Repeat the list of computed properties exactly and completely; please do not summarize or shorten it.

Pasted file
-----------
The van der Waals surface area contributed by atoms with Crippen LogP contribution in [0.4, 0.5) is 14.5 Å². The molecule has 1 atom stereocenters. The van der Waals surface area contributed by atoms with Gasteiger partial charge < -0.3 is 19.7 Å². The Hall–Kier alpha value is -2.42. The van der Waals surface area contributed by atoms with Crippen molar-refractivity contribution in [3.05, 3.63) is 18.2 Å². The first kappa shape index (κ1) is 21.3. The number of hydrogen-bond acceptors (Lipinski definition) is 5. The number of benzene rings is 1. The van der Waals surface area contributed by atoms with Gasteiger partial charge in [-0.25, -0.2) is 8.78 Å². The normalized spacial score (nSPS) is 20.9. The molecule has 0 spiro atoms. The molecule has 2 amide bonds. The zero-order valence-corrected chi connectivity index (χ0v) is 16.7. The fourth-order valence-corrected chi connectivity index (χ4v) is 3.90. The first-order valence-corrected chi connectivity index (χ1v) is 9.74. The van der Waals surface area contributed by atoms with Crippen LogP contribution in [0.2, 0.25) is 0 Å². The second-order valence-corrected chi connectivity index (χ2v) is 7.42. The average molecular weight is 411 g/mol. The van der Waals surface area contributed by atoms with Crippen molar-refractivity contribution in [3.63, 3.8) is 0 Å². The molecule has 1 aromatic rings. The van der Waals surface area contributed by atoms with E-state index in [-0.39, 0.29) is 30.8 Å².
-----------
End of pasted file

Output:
The van der Waals surface area contributed by atoms with Crippen LogP contribution in [0.4, 0.5) is 14.5 Å². The molecule has 1 atom stereocenters. The van der Waals surface area contributed by atoms with Gasteiger partial charge < -0.3 is 19.7 Å². The Hall–Kier alpha value is -2.42. The van der Waals surface area contributed by atoms with Crippen molar-refractivity contribution in [3.05, 3.63) is 18.2 Å². The first kappa shape index (κ1) is 21.3. The number of hydrogen-bond acceptors (Lipinski definition) is 5. The number of benzene rings is 1. The van der Waals surface area contributed by atoms with Gasteiger partial charge in [-0.25, -0.2) is 8.78 Å². The normalized spacial score (nSPS) is 20.9. The molecule has 0 spiro atoms. The molecule has 2 amide bonds. The zero-order valence-corrected chi connectivity index (χ0v) is 16.7. The fourth-order valence-corrected chi connectivity index (χ4v) is 3.90. The first-order valence-corrected chi connectivity index (χ1v) is 9.74. The van der Waals surface area contributed by atoms with Crippen LogP contribution in [0.2, 0.25) is 0 Å². The second-order valence-corrected chi connectivity index (χ2v) is 7.42. The average molecular weight is 411 g/mol. The van der Waals surface area contributed by atoms with Crippen molar-refractivity contribution in [3.63, 3.8) is 0 Å². The molecule has 1 aromatic rings. The van der Waals surface area contributed by atoms with E-state index in [-0.39, 0.29) is 30.8 Å².